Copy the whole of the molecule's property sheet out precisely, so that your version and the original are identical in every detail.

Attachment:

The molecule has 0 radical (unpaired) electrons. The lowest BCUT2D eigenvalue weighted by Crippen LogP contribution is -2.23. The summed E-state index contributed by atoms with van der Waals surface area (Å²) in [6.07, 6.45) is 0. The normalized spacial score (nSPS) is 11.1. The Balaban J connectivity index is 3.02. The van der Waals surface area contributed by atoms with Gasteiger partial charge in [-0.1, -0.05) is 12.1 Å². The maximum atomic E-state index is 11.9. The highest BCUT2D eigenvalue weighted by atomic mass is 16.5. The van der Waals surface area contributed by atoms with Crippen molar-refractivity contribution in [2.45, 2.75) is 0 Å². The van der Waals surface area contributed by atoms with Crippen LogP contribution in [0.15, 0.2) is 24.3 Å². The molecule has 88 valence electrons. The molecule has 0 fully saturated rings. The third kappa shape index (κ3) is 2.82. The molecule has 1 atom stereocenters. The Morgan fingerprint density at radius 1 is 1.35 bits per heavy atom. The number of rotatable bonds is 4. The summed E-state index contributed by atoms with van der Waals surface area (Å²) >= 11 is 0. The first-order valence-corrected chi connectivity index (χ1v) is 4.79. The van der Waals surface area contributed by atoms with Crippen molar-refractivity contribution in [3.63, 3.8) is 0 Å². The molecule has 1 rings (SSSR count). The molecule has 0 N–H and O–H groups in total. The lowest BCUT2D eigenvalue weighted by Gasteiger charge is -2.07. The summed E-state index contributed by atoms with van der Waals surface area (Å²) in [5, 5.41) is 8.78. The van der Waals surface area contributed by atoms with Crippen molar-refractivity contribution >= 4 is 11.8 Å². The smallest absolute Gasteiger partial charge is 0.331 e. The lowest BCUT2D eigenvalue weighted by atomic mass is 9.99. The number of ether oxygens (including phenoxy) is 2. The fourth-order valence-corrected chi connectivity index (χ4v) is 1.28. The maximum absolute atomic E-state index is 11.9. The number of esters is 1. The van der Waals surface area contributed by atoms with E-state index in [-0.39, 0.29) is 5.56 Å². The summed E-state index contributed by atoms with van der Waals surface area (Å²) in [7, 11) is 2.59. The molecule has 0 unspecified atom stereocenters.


The molecule has 0 radical (unpaired) electrons. The lowest BCUT2D eigenvalue weighted by Crippen LogP contribution is -2.23. The summed E-state index contributed by atoms with van der Waals surface area (Å²) in [6.07, 6.45) is 0. The normalized spacial score (nSPS) is 11.1. The Balaban J connectivity index is 3.02. The van der Waals surface area contributed by atoms with Gasteiger partial charge in [-0.1, -0.05) is 12.1 Å². The maximum atomic E-state index is 11.9. The highest BCUT2D eigenvalue weighted by atomic mass is 16.5. The van der Waals surface area contributed by atoms with Crippen molar-refractivity contribution in [2.45, 2.75) is 0 Å². The van der Waals surface area contributed by atoms with Crippen LogP contribution in [0.15, 0.2) is 24.3 Å². The molecule has 88 valence electrons. The molecule has 0 fully saturated rings. The third kappa shape index (κ3) is 2.82. The molecule has 1 atom stereocenters. The Morgan fingerprint density at radius 1 is 1.35 bits per heavy atom. The number of rotatable bonds is 4. The summed E-state index contributed by atoms with van der Waals surface area (Å²) >= 11 is 0. The first-order valence-corrected chi connectivity index (χ1v) is 4.79. The van der Waals surface area contributed by atoms with Crippen molar-refractivity contribution in [3.63, 3.8) is 0 Å². The molecule has 1 rings (SSSR count). The molecule has 0 N–H and O–H groups in total. The lowest BCUT2D eigenvalue weighted by Gasteiger charge is -2.07. The summed E-state index contributed by atoms with van der Waals surface area (Å²) in [5, 5.41) is 8.78. The van der Waals surface area contributed by atoms with Crippen molar-refractivity contribution >= 4 is 11.8 Å². The smallest absolute Gasteiger partial charge is 0.331 e. The lowest BCUT2D eigenvalue weighted by atomic mass is 9.99. The number of ether oxygens (including phenoxy) is 2. The fourth-order valence-corrected chi connectivity index (χ4v) is 1.28. The maximum absolute atomic E-state index is 11.9. The number of esters is 1. The van der Waals surface area contributed by atoms with E-state index in [-0.39, 0.29) is 5.56 Å². The summed E-state index contributed by atoms with van der Waals surface area (Å²) in [7, 11) is 2.59. The molecule has 0 unspecified atom stereocenters.